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Ask Our Health Leaders: Managing Insomnia and Sleep Problems in Narcolepsy

Insomnia, sleeplessness, and disturbed sleep are lesser-known symptoms of narcolepsy that many people in the community experience.1

Some people have found relief from their insomnia and other sleep problems with sleep meditation, exercise, and many other coping strategies.

We recently asked a few of our community Health Leaders how they manage these symptoms. Here's what they shared with us!

Managing insomnia and sleep problems

Q: If you experience symptoms of insomnia or sleeplessness at night, what do you do?

Tatiana Corbitt: If I can’t sleep at night, I will get up and crochet and drink tea, or drink tea and listen to a podcast until I am tired again. I try to avoid my phone because it will end up waking me up too much! If I am feeling extra energetic at night for some reason (it tends to happen at night more than the daytime, believe me) I will wash dishes, sweep, mop, or deep clean. I live in an apartment and I am sure my neighbors don’t like that! Roommates in the past have been confused by it, too.

Alyssa Walker: I don't experience symptoms of insomnia or sleeplessness at night because I use medication to help me sleep. I do experience waking up in the morning and wanting to go back to sleep but can't. It is a blessing and a curse. The blessing is that I can start my day early and get things accomplished. The curse is being tired and needing the sleep but can't fall asleep. I usually prefer to sleep longer, but I have accepted that my brain just doesn’t work that way.

Kerly Joy Bwoga: When insomnia gets worse than normal, it's very frustrating. I usually just try everything that worked in the past – so taking CBD gummies, putting castor oil on my eyelids, and playing white noise. I also play Scrabble on my phone. I have now been seen at an insomnia clinic and am awaiting therapy.

Lauryn Craine: When I experience insomnia, first I try to lay in bed for a bit. If I don't fall asleep in 30 minutes, I give up, because I usually fall asleep immediately. So, if it's taking too long, I know I’m not going to fall asleep. After that, I just stay up and work on my writing, read, or play video games. If I can't sleep, there’s no point in me trying to force myself. To me, I might as well do something interesting with the extra hours I have.

Choosing medication – or not – for better sleep

Q: Have you tried any medications, prescription or over-the-counter, to sleep better? Have they worked for you? Why or why not?

Tara O'Connor: ​​Before my diagnosis, I tried several sleep medications, but they didn't work very well. They seemed to only help me fall asleep faster – but I still had disrupted nighttime sleep and did not wake up refreshed. After being diagnosed, I started taking Xyrem a few months after, and it ended up really changing my life. That was not the case at first, though. When my doctor first explained Xyrem to me, I was feeling very nervous and hesitant because of how she described it. I remember the first couple weeks of taking it, I was not getting much sleep because I had to figure out which dose was right for me.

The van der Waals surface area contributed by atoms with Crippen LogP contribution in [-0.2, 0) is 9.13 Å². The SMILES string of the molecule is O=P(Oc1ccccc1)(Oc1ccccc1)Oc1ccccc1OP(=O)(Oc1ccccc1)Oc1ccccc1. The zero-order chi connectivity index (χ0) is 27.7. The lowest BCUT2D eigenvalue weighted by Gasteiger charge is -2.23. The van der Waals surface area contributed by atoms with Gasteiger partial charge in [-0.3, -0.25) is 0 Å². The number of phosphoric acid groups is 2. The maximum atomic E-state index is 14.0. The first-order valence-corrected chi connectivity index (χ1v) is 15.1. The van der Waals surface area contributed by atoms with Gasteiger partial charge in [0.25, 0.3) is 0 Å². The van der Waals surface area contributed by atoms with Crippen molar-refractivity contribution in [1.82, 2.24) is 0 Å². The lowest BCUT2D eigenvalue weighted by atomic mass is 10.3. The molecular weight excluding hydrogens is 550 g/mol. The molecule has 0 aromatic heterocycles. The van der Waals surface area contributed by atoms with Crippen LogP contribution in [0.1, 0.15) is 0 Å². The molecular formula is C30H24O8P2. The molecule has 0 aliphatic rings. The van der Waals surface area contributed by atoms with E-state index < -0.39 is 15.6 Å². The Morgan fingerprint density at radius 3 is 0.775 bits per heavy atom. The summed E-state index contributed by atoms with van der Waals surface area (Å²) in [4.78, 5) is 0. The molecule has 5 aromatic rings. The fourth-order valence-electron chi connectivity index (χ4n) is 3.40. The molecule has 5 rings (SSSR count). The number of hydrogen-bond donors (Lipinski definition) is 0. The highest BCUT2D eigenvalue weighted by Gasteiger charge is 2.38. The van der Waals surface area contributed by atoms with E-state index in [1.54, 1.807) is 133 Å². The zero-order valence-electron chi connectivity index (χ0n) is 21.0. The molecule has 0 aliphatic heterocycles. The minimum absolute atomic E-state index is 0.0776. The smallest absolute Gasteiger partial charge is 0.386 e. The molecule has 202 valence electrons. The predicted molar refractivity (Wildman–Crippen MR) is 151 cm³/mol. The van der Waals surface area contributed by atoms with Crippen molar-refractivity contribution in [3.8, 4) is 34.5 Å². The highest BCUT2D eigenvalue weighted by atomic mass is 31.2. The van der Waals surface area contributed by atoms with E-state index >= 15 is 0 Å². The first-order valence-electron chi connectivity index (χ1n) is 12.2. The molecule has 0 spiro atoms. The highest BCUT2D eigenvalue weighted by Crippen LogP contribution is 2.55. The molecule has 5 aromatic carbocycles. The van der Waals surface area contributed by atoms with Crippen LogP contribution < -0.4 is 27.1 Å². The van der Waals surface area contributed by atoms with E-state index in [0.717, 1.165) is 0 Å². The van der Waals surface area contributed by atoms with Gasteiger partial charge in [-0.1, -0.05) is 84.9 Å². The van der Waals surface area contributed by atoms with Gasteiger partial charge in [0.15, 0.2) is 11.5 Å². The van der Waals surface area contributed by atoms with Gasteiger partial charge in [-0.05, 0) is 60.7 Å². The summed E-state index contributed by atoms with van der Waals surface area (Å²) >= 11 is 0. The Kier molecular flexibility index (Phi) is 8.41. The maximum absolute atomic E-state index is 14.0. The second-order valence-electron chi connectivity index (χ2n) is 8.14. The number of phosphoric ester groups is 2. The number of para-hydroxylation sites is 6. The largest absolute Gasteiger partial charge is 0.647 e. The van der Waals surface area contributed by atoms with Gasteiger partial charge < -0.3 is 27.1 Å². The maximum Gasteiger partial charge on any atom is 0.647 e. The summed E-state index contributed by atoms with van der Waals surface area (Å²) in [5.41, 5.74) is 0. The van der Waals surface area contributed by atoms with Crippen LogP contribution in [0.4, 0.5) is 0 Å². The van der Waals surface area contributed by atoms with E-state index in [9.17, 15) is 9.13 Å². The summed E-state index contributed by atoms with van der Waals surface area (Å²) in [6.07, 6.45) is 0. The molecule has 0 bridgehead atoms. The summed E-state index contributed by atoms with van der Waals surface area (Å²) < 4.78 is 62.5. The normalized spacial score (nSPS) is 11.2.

Once I got to that right dose, I gradually started to feel more refreshed in the mornings and felt I could actually do things during the day. Before Xyrem, I was barely functioning. I missed a lot of school and even almost failed high school, and I couldn't keep a job. Now I am a full-time college student and have 2 part-time jobs. I graduate in May this year, which is so surreal, because looking back to when I was undiagnosed and not on Xyrem, I never would have thought I would be graduating with an associate’s degree.

Iris Vasconcelos: Last year, my insomnia was at its worst. At times, I could go up to 72 hours without a wink of sleep. The worst part about this was that it exacerbated my hallucinations to a frightening point. I desperately tried countless over-the-counter sleeping tablets but nothing worked. That is, until 1 pharmacist advised me to try these new melatonin sleep aid gummies. Although they still don’t help me to sleep a full night, they at least work enough to induce sleep for a minimum of 2 hours. For me, this is somewhat of a miracle. The only downside is that they can be quite expensive, but it’s worth it to get some much-needed sleep.

Alyssa Walker: I currently take Xywav to help me sleep better, and it has been such a positive experience. I take 2 doses a night, 1 right before bed and another about 4 hours later. Xywav has improved my narcolepsy symptoms drastically, especially for my cataplexy. I rarely experience cataplexy, and I used to have at least 3 episodes a day. In the past, I have tried melatonin for better sleep, but it was not helpful. I have heard of valerian root to help with sleeping through the night, but I have not tried it.

Tatiana Corbitt: I’ve tried Xyrem but had psychiatric and physical side effects, including a drop in hearing and permanent tinnitus – so Xyrem did not work for me. I am currently on baclofen and medical cannabis at night. These help me get a deeper sleep and also stay asleep for longer than I would without them. For example, without medications to sleep, I will wake up every half hour or so. With meds I can sleep up to 3 hours longer, which is a huge improvement.

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This article represents the opinions, thoughts, and experiences of the author; none of this content has been paid for by any advertiser. The Narcolepsy.Sleep-Disorders.net team does not recommend or endorse any products or treatments discussed herein. Learn more about how we maintain editorial integrity here.

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